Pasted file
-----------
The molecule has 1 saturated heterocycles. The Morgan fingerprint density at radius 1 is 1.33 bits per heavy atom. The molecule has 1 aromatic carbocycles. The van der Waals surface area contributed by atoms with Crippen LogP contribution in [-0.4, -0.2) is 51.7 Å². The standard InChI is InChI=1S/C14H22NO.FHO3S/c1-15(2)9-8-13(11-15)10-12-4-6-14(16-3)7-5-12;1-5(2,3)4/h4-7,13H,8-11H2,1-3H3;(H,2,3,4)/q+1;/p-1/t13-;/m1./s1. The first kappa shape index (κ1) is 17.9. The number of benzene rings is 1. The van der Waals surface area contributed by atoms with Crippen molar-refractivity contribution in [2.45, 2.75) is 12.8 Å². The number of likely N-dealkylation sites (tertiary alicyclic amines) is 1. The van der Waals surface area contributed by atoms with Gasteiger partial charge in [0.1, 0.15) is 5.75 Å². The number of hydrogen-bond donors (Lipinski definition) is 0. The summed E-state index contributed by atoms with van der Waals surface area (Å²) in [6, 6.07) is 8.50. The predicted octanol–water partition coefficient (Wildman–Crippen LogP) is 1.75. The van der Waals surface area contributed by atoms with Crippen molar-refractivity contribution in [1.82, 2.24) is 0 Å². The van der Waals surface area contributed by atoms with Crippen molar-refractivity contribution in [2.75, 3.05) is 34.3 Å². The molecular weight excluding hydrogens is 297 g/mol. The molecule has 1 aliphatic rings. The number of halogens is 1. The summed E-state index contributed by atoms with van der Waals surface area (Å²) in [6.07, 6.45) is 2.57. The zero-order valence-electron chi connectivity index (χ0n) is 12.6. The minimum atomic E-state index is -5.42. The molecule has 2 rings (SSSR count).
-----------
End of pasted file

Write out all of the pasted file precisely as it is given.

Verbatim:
The molecule has 1 saturated heterocycles. The Morgan fingerprint density at radius 1 is 1.33 bits per heavy atom. The molecule has 1 aromatic carbocycles. The van der Waals surface area contributed by atoms with Crippen LogP contribution in [-0.4, -0.2) is 51.7 Å². The standard InChI is InChI=1S/C14H22NO.FHO3S/c1-15(2)9-8-13(11-15)10-12-4-6-14(16-3)7-5-12;1-5(2,3)4/h4-7,13H,8-11H2,1-3H3;(H,2,3,4)/q+1;/p-1/t13-;/m1./s1. The first kappa shape index (κ1) is 17.9. The number of benzene rings is 1. The van der Waals surface area contributed by atoms with Crippen molar-refractivity contribution in [2.45, 2.75) is 12.8 Å². The number of likely N-dealkylation sites (tertiary alicyclic amines) is 1. The van der Waals surface area contributed by atoms with Gasteiger partial charge in [0.1, 0.15) is 5.75 Å². The number of hydrogen-bond donors (Lipinski definition) is 0. The summed E-state index contributed by atoms with van der Waals surface area (Å²) in [6, 6.07) is 8.50. The predicted octanol–water partition coefficient (Wildman–Crippen LogP) is 1.75. The van der Waals surface area contributed by atoms with Crippen molar-refractivity contribution in [1.82, 2.24) is 0 Å². The van der Waals surface area contributed by atoms with Crippen molar-refractivity contribution in [2.75, 3.05) is 34.3 Å². The molecular weight excluding hydrogens is 297 g/mol. The molecule has 1 aliphatic rings. The number of halogens is 1. The summed E-state index contributed by atoms with van der Waals surface area (Å²) in [6.07, 6.45) is 2.57. The zero-order valence-electron chi connectivity index (χ0n) is 12.6. The minimum atomic E-state index is -5.42. The molecule has 2 rings (SSSR count).